- The Washington Times - Monday, September 22, 2014

When Andre Burakovsky returned home to Sweden following the Washington Capitals‘ development camp in mid-July, he approached his coaches with the Malmö Redhawks with a proposition.

The Capitals had asked him to spend a significant amount of time during the week-long camp as a center — a position that Burakovsky, despite his adept puck-handling skills, had rarely played. Burakovsky, then, wanted to see if his Swedish second-league team could make a similar adjustment.

“I think I handled it pretty good,” Burakovsky said. “I could feel that I could compete against these guys pretty easy, so yeah, I think it worked out pretty good to play back home at practice, and I think I can take the next step.”

Burakovsky, the Capitals‘ top pick in the 2013 NHL Entry Draft, now has the opportunity to do so. The 19-year-old will receive an extended audition as a center throughout Capitals training camp, especially with the team in need of a player to take the reins as its second-line center.

Such responsibilities may be a bit overwhelming for Burakovsky, but on Sunday, in the Capitals‘ preseason opener, he seemed more than adept at handling them. He scored the lone goal in a 1-0 victory over Buffalo at Verizon Center, burying a wrister off a one-timer from Jason Chimera from the right faceoff circle 13:14 into the first period.

The Capitals will continue to give Burakovsky such opportunities — and, of course, give him plenty of others he can learn from, as well.

“He’s getting better and better,” said first-year coach Barry Trotz. “Just watch him. One thing I like about him is he’s got a lot of joy in his game. It’s hard to explain what that joy means, but he just loves to play — and he actually can at a high level. I think he’s enjoying just getting back. He had a little injury during the summer. He got over that, and I think you’re seeing a young player taking the next step in his development right now.”

Burakovsky, taken by the Capitals with the No. 23 overall pick last year, spent all of last season with Erie of the Ontario Hockey League. There, he had 41 goals and 46 assists over 57 games, then had 10 goals and three assists as his team advanced to the Western Conference finals.

His biggest concern, though, has always been his play in the defensive zone. The switch from left wing to center over the summer thus brought different defensive responsibilities — playing deeper, protecting the slot and breaking out of the zone — but has, in many regards, also simplified things.

Among the players Burakovsky faced off against this summer were Detroit’s Gustav Nyquist, who once played for Malmo’s junior-league team, and the match-up left Burakovsky further convinced he could handle the transition.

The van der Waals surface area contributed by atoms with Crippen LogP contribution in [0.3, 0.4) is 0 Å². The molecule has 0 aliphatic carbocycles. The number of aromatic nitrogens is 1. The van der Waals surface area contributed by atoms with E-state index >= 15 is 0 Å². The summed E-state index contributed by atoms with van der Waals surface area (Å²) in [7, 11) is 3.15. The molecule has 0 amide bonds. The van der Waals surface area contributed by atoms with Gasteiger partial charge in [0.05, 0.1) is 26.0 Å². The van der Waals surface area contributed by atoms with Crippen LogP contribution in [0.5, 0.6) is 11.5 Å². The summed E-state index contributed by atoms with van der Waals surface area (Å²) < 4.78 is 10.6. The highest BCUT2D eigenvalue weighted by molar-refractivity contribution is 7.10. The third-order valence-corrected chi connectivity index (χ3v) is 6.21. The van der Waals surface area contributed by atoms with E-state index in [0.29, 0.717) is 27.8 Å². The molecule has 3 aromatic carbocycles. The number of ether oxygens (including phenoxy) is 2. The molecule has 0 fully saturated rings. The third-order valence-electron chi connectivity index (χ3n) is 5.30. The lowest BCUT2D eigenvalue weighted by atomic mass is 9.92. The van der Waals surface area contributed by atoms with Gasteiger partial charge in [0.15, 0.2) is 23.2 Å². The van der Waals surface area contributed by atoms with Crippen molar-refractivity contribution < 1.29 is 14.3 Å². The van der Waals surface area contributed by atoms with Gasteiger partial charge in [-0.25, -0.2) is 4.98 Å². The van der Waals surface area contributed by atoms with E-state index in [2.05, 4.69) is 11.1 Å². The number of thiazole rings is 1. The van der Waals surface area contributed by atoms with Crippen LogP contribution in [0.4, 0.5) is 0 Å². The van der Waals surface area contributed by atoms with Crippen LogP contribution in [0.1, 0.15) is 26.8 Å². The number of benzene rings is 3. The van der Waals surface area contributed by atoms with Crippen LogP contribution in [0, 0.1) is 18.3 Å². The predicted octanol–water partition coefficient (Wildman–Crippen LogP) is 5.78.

“It’s not coming over one practice,” Burakovsky said. “I’m just trying to learn it and take the time. It can take weeks, but I’ve just got to learn it so I can play center because it’s probably going to be better for me there.”

Part of Burakovsky’s transition will also depend on where the Capitals ultimately decide he will play. Unlike North American players, Burakovsky is eligible to play in the AHL, which is generally closed to anyone under 20 years old to protect the sanctity of the junior leagues.

Like Tom Wilson last season, the Capitals will have to weigh whether keeping Burakovsky with the team, versus assigning him to the Hershey Bears, will be better for his overall development. Wilson played in all 82 games for Washington in 2013-14, tallying 7:56 of ice time per game.

“We want to make sure [Burakovsky] becomes the best player we can make him,” said general manager Brian MacLellan. “The coaches are going to have input. I’m going to have input. We’re gonna let the scouts have input, and we’ll see what’s best for him. If he can get enough ice time up here and he’s handling it well, he’ll get a good look.”

To better prepare himself for the opportunity to play with the Capitals, Burakovsky spent much of the offseason focusing on his conditioning and his nutrition. He cut out eating fried food and sprinted up hills to improve his quickness.

Since his first development camp, weeks after he was drafted by Washington, Burakovsky added 12 pounds and lessened his body fat percentage. When he reported for the start of rookie camp two weeks ago, Burakovsky weighed in at a lean 197 pounds.

Now he’ll have an additional two weeks of training camp to state his case for making the main roster. With the transition to center in progress, the transition to the NHL will be next.

“I don’t know how it is in the NHL,” Burakovsky said. “It’s probably going to be different. It’s probably going to take a couple games before I feel real comfortable to play up there, but yeah, I think I’m ready to take the next step to the NHL, and I think it could do good for me.”

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